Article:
How is big data currently used in marketing and marketing research?
Big data is currently used for both idea inspiration and idea testing. Social media listening and usage pattern recognition give market researchers ideas about which types of products and services to offer next. However, managers and researchers also use big data to find support for ideas they are already committed to, much like they ask from consultants and market research vendors.
Where does it pay off the most? Conversely, where has it fallen short of expectation?
Big data pays off most if it is part of a decision support system that recognizes human biases and aims to complement these biases with data. As I detailed in my book It’s Not the Size of the Data, It’s How you Use It, many companies are not set up to make, or at least adjust, important decisions based on data. If you have never used ‘small data’ and demonstrated its benefits, how are you ever going to make good use of ‘big data’?
I am very happy with the current attention using data and analysis to make better decisions is receiving. Unfortunately, the Big Data hype also means that many organizations believe they can simply solve their problems by investing in IT and hiring 200 data scientists, without proper management and integration with decision makers. That is when big data falls short of expectations. The whole organization needs to be reconsidered to make best use of big data – which often requires changes to organizational structure and even culture. This is the focus on a new book I am writing with an organizational behavior expert.
What are the main challenges big data faces that concern marketing and marketing research?
Communication bias, communication problems and illusions of control are human challenges that don’t simply disappear with big data. In fact, the volume, variety and velocity of big data may even make these challenges harder. With lots of different data, there is always one data nugget that validates my prior opinion, while another validates my rival’s in the next department, fueling confusion. Moreover, we are hardwired to look for and interpret change, so metrics that move every minute get more of our attention, even if they are not leading key performance indicators.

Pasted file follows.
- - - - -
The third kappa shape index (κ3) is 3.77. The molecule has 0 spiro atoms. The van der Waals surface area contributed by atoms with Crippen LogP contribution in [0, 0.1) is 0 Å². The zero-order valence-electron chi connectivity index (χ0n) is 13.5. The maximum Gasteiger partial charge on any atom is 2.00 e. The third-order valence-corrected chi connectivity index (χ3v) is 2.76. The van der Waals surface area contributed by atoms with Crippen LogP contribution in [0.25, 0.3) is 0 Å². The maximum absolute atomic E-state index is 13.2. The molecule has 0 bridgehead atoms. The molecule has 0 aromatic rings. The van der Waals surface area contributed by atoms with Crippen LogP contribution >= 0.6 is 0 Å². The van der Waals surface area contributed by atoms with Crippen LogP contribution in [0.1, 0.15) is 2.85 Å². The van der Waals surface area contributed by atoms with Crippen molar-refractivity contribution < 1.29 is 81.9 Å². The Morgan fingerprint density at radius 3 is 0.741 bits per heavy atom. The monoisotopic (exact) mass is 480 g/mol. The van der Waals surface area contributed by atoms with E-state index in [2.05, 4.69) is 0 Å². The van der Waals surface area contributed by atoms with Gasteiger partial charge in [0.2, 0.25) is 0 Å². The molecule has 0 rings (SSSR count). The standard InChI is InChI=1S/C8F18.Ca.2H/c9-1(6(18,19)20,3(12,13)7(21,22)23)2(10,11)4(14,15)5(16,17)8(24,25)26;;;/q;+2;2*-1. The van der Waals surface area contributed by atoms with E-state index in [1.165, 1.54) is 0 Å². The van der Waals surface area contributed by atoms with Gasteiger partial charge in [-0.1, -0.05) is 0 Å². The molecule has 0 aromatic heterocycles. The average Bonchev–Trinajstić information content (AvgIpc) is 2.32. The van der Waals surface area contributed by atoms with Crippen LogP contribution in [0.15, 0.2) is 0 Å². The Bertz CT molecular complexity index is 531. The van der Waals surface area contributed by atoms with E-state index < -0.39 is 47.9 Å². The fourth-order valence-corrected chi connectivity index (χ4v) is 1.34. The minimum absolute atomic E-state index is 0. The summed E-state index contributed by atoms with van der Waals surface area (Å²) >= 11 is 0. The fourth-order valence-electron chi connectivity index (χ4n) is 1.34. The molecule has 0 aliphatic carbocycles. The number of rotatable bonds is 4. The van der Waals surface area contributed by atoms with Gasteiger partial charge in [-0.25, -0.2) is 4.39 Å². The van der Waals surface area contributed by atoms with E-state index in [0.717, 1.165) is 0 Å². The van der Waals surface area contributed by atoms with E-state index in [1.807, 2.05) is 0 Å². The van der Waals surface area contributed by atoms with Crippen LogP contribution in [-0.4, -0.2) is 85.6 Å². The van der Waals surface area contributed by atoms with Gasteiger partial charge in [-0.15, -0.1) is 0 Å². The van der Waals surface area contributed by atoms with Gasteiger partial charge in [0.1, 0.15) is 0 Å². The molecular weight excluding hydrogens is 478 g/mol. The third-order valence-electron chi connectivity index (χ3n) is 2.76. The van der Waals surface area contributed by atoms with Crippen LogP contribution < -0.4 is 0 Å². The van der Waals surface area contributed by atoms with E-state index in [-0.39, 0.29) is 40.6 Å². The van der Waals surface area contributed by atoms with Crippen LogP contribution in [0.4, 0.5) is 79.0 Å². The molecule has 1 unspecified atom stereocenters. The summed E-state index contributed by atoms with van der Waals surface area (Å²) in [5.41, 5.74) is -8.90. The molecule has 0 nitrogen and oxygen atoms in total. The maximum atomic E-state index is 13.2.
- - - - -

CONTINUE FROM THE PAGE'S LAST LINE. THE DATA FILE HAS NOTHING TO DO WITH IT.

Elsewhere, you’ve correctly argued for the continued value of surveys, whose slow-moving attitudes are better predictors for brand performance across the 15 industries I’ve analyzed. In our newest publication, I team up with experts in decision making and lean startup methods to show how big data can be used to reduce human biases: by clearly distinguishing idea generation from idea testing, by innovation accounting and by developing build-measure-learn platforms for ongoing experimentation.
Companies such as Microsoft, Facebook, Google and Amazon have gotten very sophisticated in such platforms, but any organization can start its own version – in my experience with excellent results. The alternative is ‘Big Data, Big Bias’: https://leadersatwork.northeastern.edu/marketing/big-data-big-bias/
Looking ahead to the future, what should marketers and marketing researchers keep an eye on with respect to big data?
It’s very tough to predict anything, especially about the future. 🙂 I believe the near future is in the power of algorithms as both decision-making assistants and as customers. Technological advances have made big data ‘virtual assistants’ much more useful to decision makers, but as humans we still have to get used to them and understand their strengths and limitations.
As marketers, we now have to consider how we are going to sell to algorithms, which are increasingly being used by human customers to simplify their decisions. As their details are typically kept secret and are continuously tweaked by platform developers, how will we as marketers get the best insights into the ‘artificial customer decision journey’? These are the kind of questions that keep me up smiling at night.